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Feeling better after getting my morning dose of packed red blood cells!
 
It's about 12:30 am. I'm bleeding heavily and have to rush to the Direct Referral Center (DRC) at Moffitt Cancer Center. I'm panicked, there's a lot of blood. My platelets are low, and I could be bleeding internally faster than I'm bleeding externally. More updates Later.

Update: 

My platelet's fell far. Bleeding hasn't stopped. I'm lucky that the staff in the DRC were on the ball. They gave me a total of 16 unit's of platelet's and two unit's of Packed Red Cells to help replenish the blood that's been lost. It's going to be a waiting game now to see what happens, but it's 4am now and I'm exhausted and must sleep. Goodnight my friends, I hope to speak to you again soon.
 
Today was a very important visit with the head of my transplant team, Dr. Perez. We are going to go over the findings from my visit to the National Institute of Health (NIH) and talk about the schedule for my transplant in the next two weeks. We will also be getting news back about my visit to the Thorasic Oncologist, Dr. Kaszuba, and his findings concerning the state of my lungs. There is some concern because my Oxygen Transport level was much lower than expected. This means that for every breath I take, I'm only getting about 1/3 of the oxygen transferring into my blood vs. a healthy individual. I will edit this post after the visit.

POST VISIT:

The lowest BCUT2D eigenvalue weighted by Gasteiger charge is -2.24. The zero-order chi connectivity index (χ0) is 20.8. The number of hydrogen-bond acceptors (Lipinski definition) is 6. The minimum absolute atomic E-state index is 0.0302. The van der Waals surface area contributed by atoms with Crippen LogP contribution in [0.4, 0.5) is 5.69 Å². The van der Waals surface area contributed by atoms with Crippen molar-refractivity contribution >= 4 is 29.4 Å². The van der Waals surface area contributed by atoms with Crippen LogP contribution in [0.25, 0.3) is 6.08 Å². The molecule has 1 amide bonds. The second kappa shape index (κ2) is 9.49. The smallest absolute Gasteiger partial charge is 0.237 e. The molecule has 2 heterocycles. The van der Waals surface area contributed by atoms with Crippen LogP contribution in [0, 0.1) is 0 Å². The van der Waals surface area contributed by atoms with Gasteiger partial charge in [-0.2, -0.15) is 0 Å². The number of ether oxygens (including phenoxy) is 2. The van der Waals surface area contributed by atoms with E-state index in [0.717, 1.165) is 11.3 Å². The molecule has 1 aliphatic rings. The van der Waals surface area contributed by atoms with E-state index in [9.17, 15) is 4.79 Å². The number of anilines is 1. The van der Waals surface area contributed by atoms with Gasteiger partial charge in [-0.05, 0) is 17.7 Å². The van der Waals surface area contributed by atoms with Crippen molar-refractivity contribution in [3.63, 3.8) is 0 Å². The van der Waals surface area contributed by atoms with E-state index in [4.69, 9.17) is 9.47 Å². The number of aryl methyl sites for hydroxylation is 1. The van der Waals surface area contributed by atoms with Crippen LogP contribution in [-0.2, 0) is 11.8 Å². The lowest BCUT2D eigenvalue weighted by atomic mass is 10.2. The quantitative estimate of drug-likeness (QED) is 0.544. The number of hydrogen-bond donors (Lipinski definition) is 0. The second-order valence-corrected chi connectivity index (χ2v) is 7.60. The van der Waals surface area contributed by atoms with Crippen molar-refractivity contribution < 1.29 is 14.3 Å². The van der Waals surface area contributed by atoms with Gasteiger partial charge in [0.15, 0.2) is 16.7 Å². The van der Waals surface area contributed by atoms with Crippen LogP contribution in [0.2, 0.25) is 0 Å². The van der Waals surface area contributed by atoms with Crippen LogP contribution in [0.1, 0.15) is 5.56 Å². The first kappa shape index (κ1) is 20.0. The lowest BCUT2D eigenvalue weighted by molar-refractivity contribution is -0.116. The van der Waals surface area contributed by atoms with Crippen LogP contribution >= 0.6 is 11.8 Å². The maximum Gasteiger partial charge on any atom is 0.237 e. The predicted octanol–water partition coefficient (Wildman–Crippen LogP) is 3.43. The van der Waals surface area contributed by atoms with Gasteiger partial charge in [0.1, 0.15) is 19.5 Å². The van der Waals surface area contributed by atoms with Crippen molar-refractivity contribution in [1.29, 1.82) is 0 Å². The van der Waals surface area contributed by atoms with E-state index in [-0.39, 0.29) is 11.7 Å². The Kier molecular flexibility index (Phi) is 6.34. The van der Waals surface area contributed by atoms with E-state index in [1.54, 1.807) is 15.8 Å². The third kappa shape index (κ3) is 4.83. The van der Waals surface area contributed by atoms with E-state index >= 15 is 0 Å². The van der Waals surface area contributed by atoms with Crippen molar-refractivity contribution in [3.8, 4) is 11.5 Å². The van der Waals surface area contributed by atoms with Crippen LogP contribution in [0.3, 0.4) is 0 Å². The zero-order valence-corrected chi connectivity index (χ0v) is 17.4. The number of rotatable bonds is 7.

Well, we got some more bad news today, which puts us on a losing streak for this week. Dr. Kaszuba confirmed that my lungs are not functional as normal because over the last few years I have developed Chronic Pulmonary Fibrosis. This would normally have put me off the BMT transplant list, but because I don't have any other treatment options, I agreed to go forward with significant risks. The chance that I will develop Graft-Versus-Host Disease in my lungs is now much higher than before. This is a deadly complication that can present itself within a few day, weeks, or even years, but you won't know until it's too late.Not the best news, but we're moving forward anyway.

The second bit of bad news was actually confirmed a few days before this visit, but we were waiting to find out more about the treatment options available. I have a very rare case of having a modified form of DNA called Telomere Disease. We now know that this underlying disease was most likely passed down from my biological father, who died at an early age of Pulmonary Fibrosis. Telomere disease was also a contributing factor in my eye's hemorrhaging and my liver developing cryogenic cirrhosis back in 2005. There is current only one treatment for Telomere Disease, and that involves the injection of a synthesized hormone called Telomerase. Telomerase helps actually repair Telomere's, and can also excite the DNA into growing NEW Telomeres. 

Ok, thanks for the science lesson right? Moving on....